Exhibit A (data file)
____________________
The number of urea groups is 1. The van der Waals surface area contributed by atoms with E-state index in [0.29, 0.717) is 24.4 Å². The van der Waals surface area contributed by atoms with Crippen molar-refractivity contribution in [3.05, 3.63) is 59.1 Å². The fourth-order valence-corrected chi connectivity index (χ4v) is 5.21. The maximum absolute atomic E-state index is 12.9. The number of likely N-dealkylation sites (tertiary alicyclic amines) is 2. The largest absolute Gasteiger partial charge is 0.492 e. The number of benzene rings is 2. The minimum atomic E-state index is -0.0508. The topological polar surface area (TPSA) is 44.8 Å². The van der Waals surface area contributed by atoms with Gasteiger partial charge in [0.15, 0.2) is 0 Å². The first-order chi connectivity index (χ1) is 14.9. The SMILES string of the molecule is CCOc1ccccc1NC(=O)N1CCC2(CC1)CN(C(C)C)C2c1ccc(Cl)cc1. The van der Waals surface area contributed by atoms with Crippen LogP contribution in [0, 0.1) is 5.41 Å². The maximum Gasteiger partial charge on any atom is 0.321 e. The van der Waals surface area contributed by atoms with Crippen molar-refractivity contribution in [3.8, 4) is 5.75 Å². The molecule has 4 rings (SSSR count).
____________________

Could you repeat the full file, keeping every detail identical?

The number of urea groups is 1. The van der Waals surface area contributed by atoms with E-state index in [0.29, 0.717) is 24.4 Å². The van der Waals surface area contributed by atoms with Crippen molar-refractivity contribution in [3.05, 3.63) is 59.1 Å². The fourth-order valence-corrected chi connectivity index (χ4v) is 5.21. The maximum absolute atomic E-state index is 12.9. The number of likely N-dealkylation sites (tertiary alicyclic amines) is 2. The largest absolute Gasteiger partial charge is 0.492 e. The number of benzene rings is 2. The minimum atomic E-state index is -0.0508. The topological polar surface area (TPSA) is 44.8 Å². The van der Waals surface area contributed by atoms with Gasteiger partial charge in [0.15, 0.2) is 0 Å². The first-order chi connectivity index (χ1) is 14.9. The SMILES string of the molecule is CCOc1ccccc1NC(=O)N1CCC2(CC1)CN(C(C)C)C2c1ccc(Cl)cc1. The van der Waals surface area contributed by atoms with Crippen LogP contribution in [0, 0.1) is 5.41 Å². The maximum Gasteiger partial charge on any atom is 0.321 e. The van der Waals surface area contributed by atoms with Crippen molar-refractivity contribution in [3.8, 4) is 5.75 Å². The molecule has 4 rings (SSSR count).